Friday, May 27, 2011

Visualizing Your Campaign

I believe that it is fairly important to rehearse what one is going to do on that first session, even it if it is only in one’s mind.

I do want to DM in a more spontaneous way, but especially for that first session, I think it important to plan out, in a general way, what you will say and be doing. I have had plenty of first sessions that were disastrous because I was so unorganized.

I do intend to roll up characters with players before the first session. I’ll take their raw rolls and translate them into character sheets. Using note cards for sheets has some nostalgic value, but I think I will stick to a regular, uncluttered sheet, perhaps along the lines of the S&W Complete sheet.

I’ll give a short, one or two line background for each of the players, which will be on a note card. There will also be three rumors note cards, one keyed to a location in the starting hex, and another two keyed to locations in the surrounding six hexes.

I’ll prepare the one page background mentioned in an earlier post, and begin the session by showing the players a map of the Wilderlands, just as a way of showing the scale of the place.

Then, I’ll show the exploded Wilderlands hex map, which contains the village of Brushwood and the surrounding area.

Finally, I’ll show the map of the village, and name a few of the prominent NPCs.

Then, I’ll ask, what do you do? If they need a little more guidance, I’ll suggest they use their money to buy equipment and supplies. They can pick up more rumors from the various NPCs they speak to, but eventually they will need to choose a rumor to follow up on. I may decide to have various NPCs offer work, usually of the “take this here” variety.

Most of the rumors will be keyed to adventure sites in the current or surrounding hexes. That leads us to the maps.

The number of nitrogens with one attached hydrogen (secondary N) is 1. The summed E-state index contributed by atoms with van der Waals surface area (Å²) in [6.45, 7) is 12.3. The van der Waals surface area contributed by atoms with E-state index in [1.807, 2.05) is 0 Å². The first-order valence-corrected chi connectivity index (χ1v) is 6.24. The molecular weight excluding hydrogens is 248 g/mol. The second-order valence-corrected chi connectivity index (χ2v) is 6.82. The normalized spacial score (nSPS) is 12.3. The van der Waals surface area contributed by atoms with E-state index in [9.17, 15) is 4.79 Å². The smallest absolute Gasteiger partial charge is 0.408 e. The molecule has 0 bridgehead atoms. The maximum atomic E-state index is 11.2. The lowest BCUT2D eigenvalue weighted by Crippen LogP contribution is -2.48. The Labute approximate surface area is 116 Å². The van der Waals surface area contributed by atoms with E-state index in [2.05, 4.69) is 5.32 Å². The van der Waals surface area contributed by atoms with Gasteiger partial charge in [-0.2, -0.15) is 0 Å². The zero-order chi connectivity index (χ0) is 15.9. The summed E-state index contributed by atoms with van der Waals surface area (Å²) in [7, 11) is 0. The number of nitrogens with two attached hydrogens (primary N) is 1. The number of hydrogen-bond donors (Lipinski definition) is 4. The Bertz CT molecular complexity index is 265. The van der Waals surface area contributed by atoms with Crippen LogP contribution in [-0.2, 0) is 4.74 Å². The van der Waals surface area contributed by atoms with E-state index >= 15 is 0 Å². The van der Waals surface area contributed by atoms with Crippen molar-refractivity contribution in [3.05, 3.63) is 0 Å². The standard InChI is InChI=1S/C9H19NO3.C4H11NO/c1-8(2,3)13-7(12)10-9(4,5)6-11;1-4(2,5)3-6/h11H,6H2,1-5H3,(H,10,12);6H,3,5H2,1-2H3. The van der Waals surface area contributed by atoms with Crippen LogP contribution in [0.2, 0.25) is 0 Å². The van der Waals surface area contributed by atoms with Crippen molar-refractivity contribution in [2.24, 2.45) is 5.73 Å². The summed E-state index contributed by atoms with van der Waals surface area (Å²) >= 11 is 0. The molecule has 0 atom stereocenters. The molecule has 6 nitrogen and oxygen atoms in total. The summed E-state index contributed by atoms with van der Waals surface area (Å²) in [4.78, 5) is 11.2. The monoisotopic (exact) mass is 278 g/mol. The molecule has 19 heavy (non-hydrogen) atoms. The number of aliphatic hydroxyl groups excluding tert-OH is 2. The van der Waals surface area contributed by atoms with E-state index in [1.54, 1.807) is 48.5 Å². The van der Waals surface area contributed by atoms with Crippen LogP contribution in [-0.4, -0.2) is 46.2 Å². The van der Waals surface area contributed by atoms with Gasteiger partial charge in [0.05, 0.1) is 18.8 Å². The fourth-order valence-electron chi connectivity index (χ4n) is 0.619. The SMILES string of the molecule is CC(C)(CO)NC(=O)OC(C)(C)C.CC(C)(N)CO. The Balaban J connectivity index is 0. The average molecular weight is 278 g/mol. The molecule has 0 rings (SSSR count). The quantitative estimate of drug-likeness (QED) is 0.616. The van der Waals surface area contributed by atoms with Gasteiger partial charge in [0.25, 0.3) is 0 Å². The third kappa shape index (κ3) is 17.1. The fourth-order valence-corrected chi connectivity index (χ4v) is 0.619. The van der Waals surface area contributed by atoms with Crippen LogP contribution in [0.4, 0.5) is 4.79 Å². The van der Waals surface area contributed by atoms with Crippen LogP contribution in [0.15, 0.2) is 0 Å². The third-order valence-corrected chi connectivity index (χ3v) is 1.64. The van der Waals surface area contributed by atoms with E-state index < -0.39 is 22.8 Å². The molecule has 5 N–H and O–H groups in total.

I’ll be using the Judges’ Guild Campaign Hexagon System, which allows us to drill down from a five mile per hex continental map to 0.2 mile per hex map. You can get a blank copy of these maps at

I’ll explain that the players may travel wherever they wish. And further, that they can choose to travel through a hex, or search the hex, or explore it.

As they travel, their rate will be determined by how much they can travel in a day, and the sort of terrain they will be travelling through.

If they choose to explore the hex it will take more time. I’ll let them look at an exploded version of the hex map, on a 0.2 mile per hex scale. They can then use this map (a unmarked copy I will give them) to point to a particular hex and say “we take a closer look at that”. I’ll also use this scale of map for any long range chase or wilderness battles.

Or they can simply say, “we search for X”, where X is a rumor, directions or a treasure map, assuming they have one of those sorts of resources, and don’t want to fool with the 0.2 mile per hex scale map.

After a certain amount of time, I’ll roll for random encounters, and let them travel as they wish. When they arrive at a ‘dungeon’ or other adventure area, we’ll switch to a more collapsed time keeping, and from then on it will look much like any other campaign.

And this is the way I envision it going.

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